Iain Birrell: The provisions in the Bill at the moment deal with exclusivity and that is great. I can see no justification for exclusivity in a zero-hours contract; there are other ways of achieving that. However, a feature of the zero-hours contract which is key to the way it operates is that it provides a complete lack of certainty in a situation in which there are no employment rights. It can lead to an enormous abuse of that situation. The standard justification for zero-hours contracts is that they are necessary in order to address short-term needs. The standard argument is that when a colleague rings in sick in the morning you need someone to cover; it is that sort of situation. However, in reality many zero-hours contracts are not used in that way at all.
The Chartered Institute of Personnel and Development research of last November noted that 83% of staff on zero-hours contracts have been engaged for longer than six months and 65% have been engaged for two years or more. We have a situation, then, in which 65% of staff on zero-hours contracts have been there for two years or more. That is not short-term need; that is a situation in which people are turning up for work day in and day out and I see no real good reason—and Thompsons see no real good reason—why they should not be placed on an equal footing with everybody else who would turn up for work in those circumstances, and receive the same employment rights as are available. The thing that prevents and gets in the way of that is the existence and use of zero-hours contracts. Thompsons believe that it would be far better to abolish the zero-hours contract regime entirely.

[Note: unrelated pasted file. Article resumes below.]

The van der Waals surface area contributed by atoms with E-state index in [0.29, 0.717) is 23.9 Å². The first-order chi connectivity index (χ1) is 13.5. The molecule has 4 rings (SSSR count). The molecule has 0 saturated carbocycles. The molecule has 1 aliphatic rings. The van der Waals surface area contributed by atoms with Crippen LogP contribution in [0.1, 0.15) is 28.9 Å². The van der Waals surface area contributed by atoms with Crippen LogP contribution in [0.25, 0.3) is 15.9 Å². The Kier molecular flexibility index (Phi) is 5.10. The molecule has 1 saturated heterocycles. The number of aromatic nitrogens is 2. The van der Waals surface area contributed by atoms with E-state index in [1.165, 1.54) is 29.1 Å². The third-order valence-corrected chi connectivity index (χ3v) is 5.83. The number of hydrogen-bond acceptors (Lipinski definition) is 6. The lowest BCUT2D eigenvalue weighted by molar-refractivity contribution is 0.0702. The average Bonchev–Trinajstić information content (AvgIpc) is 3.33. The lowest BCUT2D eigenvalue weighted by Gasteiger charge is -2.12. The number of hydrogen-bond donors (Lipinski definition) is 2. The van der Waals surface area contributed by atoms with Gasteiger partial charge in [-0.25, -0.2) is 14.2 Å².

Iain Birrell: Certainly. As I understand the provisions, the definition of the relevant sum—the debt owed and sought to be recovered by these provisions—does not cover any costs award that has been made by the employment tribunal. That seems to me to be a very odd omission. In the employment tribunal, costs do not follow the event as they do in the courts system. In the courts system, if you win you can expect the other side to be ordered to pay your costs. In the employment tribunal, however, costs are very much more of a sanction in the sense that you have done something wrong, pursued a case improperly or argued it improperly or in a way which has been vexatious or a nuisance to the tribunal. It is therefore very much a pejorative thing.
To obtain a cost award is very rare in employment tribunals. The last set of statistics I saw suggested that only about 0.05% of cases ended up with a cost award in favour of the claimant and the figure is not that dissimilar for respondent cost awards. It seems to me inadequate, therefore, that a definition should not include a costs award. It has been an adjudication of a judicial body which considers it to be appropriate, it has been awarded and you have gone to the effort of arguing that at some cost—because there is always a cost involved in arguing a costs award; it is often a separate hearing—so it is difficult to see why that should not also be included as part of the definition of the debt which would be subject to the penalty regime.
56 Andy McDonald (Middlesbrough):
I declare an interest as a former employee of Thompsons. Going back to the issue of the penalty, it is set at 50% of the sum owed, with a minimum of £100 and a maximum of £5,000. Is that maximum of £5,000 going to impact sufficiently when a higher award is made? Secondly, given the introduction of tribunal fees and the remarks you have made about costs generally, is there any merit in introducing a cost recovery scheme into the tribunal system and making costs follow the event? Finally, on the issue of the penalty being paid to the state, as I read it, at the end of the line, once the penalty is imposed along with whatever other sanctions the tribunal may make, that debt just sits in the lap of the claiming party to recover. There is no secretariat or system to enforce it, so have we got that right, in that the penalty is paid to the state rather than the claimant? Is that the right approach?